President Cyril Ramaphosa says government is ramping up efforts to address unemployment, specifically related to the youth.
He was addressing the nation through his weekly newsletter.
Last week, Statistics South Africa revealed that at least 66.5% of youth are unemployed, despite an increase of some 370 000 new jobs created during the past quarter.
The President acknowledged that as the country gears up to commemorate Youth Day honouring the young school children who stood up against the apartheid regime in 1976, the current generation faces challenges of their own.
“Today, the youth of South Africa confront new struggles in their quest to lead lives of dignity and in pursuit of a better life. Though we have made substantial progress in broadening opportunities for young people in basic and higher education, millions of young people remain unemployed,” he said.
The President highlighted that the Presidential Employment Stimulus, through the revitalised National Youth Service (NYS) and Social Employment Fund (SEF), is geared at assisting these youth to face some of these challenges.
“The SEF will create 50 000 new work opportunities in the first phase before scaling up further in subsequent phases. This work is in areas like community safety, food kitchens, urban agriculture, early childhood development and the fight against gender-based violence.
“The NYS… will create a further 50 000 jobs for unemployed young people performing acts of service across the country, while providing much-needed work experience and reinforcing the value of active citizenship,” he said.
President Ramaphosa emphasised that the two programmes offer hope while “improving communities and creating public goods that will last beyond the work itself”.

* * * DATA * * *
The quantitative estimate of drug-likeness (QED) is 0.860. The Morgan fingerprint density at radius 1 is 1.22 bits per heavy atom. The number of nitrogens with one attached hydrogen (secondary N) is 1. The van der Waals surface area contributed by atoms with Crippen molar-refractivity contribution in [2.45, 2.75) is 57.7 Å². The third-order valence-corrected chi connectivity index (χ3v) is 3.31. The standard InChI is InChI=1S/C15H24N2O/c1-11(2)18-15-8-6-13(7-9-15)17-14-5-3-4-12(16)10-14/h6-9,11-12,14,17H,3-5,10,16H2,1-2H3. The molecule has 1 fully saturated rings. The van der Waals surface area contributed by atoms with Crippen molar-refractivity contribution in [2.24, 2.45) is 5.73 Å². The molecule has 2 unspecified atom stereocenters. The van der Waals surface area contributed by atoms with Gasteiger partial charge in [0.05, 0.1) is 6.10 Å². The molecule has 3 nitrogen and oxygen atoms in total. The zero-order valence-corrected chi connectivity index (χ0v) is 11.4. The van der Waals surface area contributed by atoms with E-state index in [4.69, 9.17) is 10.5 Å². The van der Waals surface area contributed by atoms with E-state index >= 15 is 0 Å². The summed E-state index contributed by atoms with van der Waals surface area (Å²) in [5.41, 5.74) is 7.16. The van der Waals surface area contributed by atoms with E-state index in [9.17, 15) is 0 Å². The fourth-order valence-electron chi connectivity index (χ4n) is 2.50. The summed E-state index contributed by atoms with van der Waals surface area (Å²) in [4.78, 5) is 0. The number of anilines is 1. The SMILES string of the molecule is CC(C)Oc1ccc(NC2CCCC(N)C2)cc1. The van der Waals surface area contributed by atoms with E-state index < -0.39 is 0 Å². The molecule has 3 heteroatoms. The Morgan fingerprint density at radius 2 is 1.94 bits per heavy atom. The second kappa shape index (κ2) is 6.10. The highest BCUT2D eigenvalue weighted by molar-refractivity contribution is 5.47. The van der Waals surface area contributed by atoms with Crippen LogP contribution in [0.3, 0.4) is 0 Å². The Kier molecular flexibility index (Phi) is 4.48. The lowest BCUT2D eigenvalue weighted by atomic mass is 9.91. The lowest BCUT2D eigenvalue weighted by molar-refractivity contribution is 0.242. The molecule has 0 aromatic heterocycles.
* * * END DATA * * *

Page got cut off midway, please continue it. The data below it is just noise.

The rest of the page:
Youth are already being recruited for both these programmes.
“The unique feature of social employment is that it recognises that unemployed people in communities are a powerful resource for development, not a ‘problem’ to be solved. We have many real problems to address – from improving waste collection to creating safe and beautiful public spaces – that require work, and many people who are eager to do it.
“Not only does social employment provide an income for participants by supporting locally-driven initiatives to fulfil local needs; social employment can also unlock creativity and agency, build local participation and strengthen mutual support systems in communities.
“What these programmes show is that public employment can achieve multiple objectives at once. These include addressing unemployment, building skills and experience, providing public goods and services, and, perhaps most important of all, contributing to a massive national effort to improve the state of our country,” President Ramaphosa said.
He called on the private sector to join government and contribute its share in creating jobs.
“Despite the great setback caused by COVID-19, our economy is slowly returning to pre-pandemic levels. As government, we will continue to champion programmes and initiatives that limit the impact of unemployment on young people until the private sector starts creating more jobs at scale.
“I once again call on business to be part of this effort by employing more young people, by making use of the Employee Tax Incentive and other measures, and by supporting and buying from businesses owned and run by young people,” President Ramaphosa said.